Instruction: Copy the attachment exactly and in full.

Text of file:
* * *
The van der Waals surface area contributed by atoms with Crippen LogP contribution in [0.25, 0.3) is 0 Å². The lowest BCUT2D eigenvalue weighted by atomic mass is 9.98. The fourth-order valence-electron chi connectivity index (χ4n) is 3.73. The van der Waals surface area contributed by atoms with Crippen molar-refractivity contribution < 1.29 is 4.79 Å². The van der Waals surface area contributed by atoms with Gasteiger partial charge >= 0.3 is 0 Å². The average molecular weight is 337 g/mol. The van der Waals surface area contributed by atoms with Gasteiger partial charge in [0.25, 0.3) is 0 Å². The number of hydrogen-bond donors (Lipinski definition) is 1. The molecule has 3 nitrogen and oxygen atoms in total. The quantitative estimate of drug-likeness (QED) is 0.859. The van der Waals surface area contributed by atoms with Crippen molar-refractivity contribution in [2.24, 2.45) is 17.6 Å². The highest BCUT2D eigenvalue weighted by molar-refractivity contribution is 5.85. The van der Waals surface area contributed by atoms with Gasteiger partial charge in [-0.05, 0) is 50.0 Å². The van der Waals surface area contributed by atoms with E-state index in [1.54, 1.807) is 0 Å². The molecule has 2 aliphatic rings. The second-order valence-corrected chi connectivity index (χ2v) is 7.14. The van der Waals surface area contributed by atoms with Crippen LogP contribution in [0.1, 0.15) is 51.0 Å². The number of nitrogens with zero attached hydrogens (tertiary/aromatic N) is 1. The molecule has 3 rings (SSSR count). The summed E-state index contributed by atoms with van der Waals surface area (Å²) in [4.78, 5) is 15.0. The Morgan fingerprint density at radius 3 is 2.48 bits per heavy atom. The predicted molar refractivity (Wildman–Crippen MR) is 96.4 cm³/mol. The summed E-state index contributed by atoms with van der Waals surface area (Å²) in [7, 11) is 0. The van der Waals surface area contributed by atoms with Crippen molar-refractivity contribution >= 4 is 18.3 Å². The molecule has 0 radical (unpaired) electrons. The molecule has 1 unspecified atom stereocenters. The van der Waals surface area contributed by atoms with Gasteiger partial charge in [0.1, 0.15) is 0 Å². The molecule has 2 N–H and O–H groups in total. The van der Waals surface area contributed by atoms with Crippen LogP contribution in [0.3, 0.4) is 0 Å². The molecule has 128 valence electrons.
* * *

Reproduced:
The van der Waals surface area contributed by atoms with Crippen LogP contribution in [0.25, 0.3) is 0 Å². The lowest BCUT2D eigenvalue weighted by atomic mass is 9.98. The fourth-order valence-electron chi connectivity index (χ4n) is 3.73. The van der Waals surface area contributed by atoms with Crippen molar-refractivity contribution < 1.29 is 4.79 Å². The van der Waals surface area contributed by atoms with Gasteiger partial charge >= 0.3 is 0 Å². The average molecular weight is 337 g/mol. The van der Waals surface area contributed by atoms with Gasteiger partial charge in [0.25, 0.3) is 0 Å². The number of hydrogen-bond donors (Lipinski definition) is 1. The molecule has 3 nitrogen and oxygen atoms in total. The quantitative estimate of drug-likeness (QED) is 0.859. The van der Waals surface area contributed by atoms with Crippen molar-refractivity contribution in [2.24, 2.45) is 17.6 Å². The highest BCUT2D eigenvalue weighted by molar-refractivity contribution is 5.85. The van der Waals surface area contributed by atoms with Gasteiger partial charge in [-0.05, 0) is 50.0 Å². The van der Waals surface area contributed by atoms with E-state index in [1.54, 1.807) is 0 Å². The molecule has 2 aliphatic rings. The second-order valence-corrected chi connectivity index (χ2v) is 7.14. The van der Waals surface area contributed by atoms with Crippen LogP contribution in [0.1, 0.15) is 51.0 Å². The number of nitrogens with zero attached hydrogens (tertiary/aromatic N) is 1. The molecule has 3 rings (SSSR count). The summed E-state index contributed by atoms with van der Waals surface area (Å²) in [4.78, 5) is 15.0. The Morgan fingerprint density at radius 3 is 2.48 bits per heavy atom. The predicted molar refractivity (Wildman–Crippen MR) is 96.4 cm³/mol. The summed E-state index contributed by atoms with van der Waals surface area (Å²) in [7, 11) is 0. The van der Waals surface area contributed by atoms with Crippen molar-refractivity contribution >= 4 is 18.3 Å². The molecule has 0 radical (unpaired) electrons. The molecule has 1 unspecified atom stereocenters. The van der Waals surface area contributed by atoms with Gasteiger partial charge in [0.1, 0.15) is 0 Å². The molecule has 2 N–H and O–H groups in total. The van der Waals surface area contributed by atoms with Crippen LogP contribution in [0.3, 0.4) is 0 Å². The molecule has 128 valence electrons.